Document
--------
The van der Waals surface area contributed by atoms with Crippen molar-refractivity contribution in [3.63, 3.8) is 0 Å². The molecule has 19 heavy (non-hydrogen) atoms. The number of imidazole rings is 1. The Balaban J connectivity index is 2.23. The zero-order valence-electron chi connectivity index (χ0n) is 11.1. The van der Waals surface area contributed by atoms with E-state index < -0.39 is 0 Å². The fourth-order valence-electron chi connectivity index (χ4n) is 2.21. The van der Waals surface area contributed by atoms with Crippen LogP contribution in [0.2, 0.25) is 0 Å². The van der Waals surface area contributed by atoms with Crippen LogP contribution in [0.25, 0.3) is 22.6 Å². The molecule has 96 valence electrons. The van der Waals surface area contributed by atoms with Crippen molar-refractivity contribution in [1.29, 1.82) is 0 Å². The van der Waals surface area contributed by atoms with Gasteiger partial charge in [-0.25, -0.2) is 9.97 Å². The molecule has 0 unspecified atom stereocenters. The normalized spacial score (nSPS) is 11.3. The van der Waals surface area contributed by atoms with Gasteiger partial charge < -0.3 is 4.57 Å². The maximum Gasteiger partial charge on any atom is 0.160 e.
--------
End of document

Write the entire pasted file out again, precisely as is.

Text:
The van der Waals surface area contributed by atoms with Crippen molar-refractivity contribution in [3.63, 3.8) is 0 Å². The molecule has 19 heavy (non-hydrogen) atoms. The number of imidazole rings is 1. The Balaban J connectivity index is 2.23. The zero-order valence-electron chi connectivity index (χ0n) is 11.1. The van der Waals surface area contributed by atoms with E-state index < -0.39 is 0 Å². The fourth-order valence-electron chi connectivity index (χ4n) is 2.21. The van der Waals surface area contributed by atoms with Crippen LogP contribution in [0.2, 0.25) is 0 Å². The van der Waals surface area contributed by atoms with Crippen LogP contribution in [0.25, 0.3) is 22.6 Å². The molecule has 96 valence electrons. The van der Waals surface area contributed by atoms with Crippen molar-refractivity contribution in [1.29, 1.82) is 0 Å². The van der Waals surface area contributed by atoms with Gasteiger partial charge in [-0.25, -0.2) is 9.97 Å². The molecule has 0 unspecified atom stereocenters. The normalized spacial score (nSPS) is 11.3. The van der Waals surface area contributed by atoms with Gasteiger partial charge < -0.3 is 4.57 Å². The maximum Gasteiger partial charge on any atom is 0.160 e.